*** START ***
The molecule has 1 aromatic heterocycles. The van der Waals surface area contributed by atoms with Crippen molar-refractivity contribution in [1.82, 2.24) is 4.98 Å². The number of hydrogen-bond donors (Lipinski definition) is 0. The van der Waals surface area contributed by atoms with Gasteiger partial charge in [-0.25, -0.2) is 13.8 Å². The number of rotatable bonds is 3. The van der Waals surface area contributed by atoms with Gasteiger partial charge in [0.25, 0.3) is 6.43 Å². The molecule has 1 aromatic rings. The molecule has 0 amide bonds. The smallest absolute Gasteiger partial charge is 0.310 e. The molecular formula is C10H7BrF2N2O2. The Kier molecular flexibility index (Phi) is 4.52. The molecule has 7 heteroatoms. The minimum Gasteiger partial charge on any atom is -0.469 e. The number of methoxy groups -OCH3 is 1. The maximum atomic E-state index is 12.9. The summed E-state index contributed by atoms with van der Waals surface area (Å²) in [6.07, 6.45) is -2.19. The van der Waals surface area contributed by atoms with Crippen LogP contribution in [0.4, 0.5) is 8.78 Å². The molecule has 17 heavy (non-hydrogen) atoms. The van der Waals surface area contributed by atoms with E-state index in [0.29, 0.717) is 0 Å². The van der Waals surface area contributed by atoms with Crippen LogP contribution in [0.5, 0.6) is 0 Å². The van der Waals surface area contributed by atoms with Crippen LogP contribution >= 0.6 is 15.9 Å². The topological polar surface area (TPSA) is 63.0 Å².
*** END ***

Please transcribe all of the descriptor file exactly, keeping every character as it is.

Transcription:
The molecule has 1 aromatic heterocycles. The van der Waals surface area contributed by atoms with Crippen molar-refractivity contribution in [1.82, 2.24) is 4.98 Å². The number of hydrogen-bond donors (Lipinski definition) is 0. The van der Waals surface area contributed by atoms with Gasteiger partial charge in [-0.25, -0.2) is 13.8 Å². The number of rotatable bonds is 3. The van der Waals surface area contributed by atoms with Gasteiger partial charge in [0.25, 0.3) is 6.43 Å². The molecule has 1 aromatic rings. The molecule has 0 amide bonds. The smallest absolute Gasteiger partial charge is 0.310 e. The molecular formula is C10H7BrF2N2O2. The Kier molecular flexibility index (Phi) is 4.52. The molecule has 7 heteroatoms. The minimum Gasteiger partial charge on any atom is -0.469 e. The number of methoxy groups -OCH3 is 1. The maximum atomic E-state index is 12.9. The summed E-state index contributed by atoms with van der Waals surface area (Å²) in [6.07, 6.45) is -2.19. The van der Waals surface area contributed by atoms with Crippen LogP contribution in [0.4, 0.5) is 8.78 Å². The molecule has 17 heavy (non-hydrogen) atoms. The van der Waals surface area contributed by atoms with E-state index in [0.29, 0.717) is 0 Å². The van der Waals surface area contributed by atoms with Crippen LogP contribution in [0.5, 0.6) is 0 Å². The van der Waals surface area contributed by atoms with Crippen LogP contribution >= 0.6 is 15.9 Å². The topological polar surface area (TPSA) is 63.0 Å².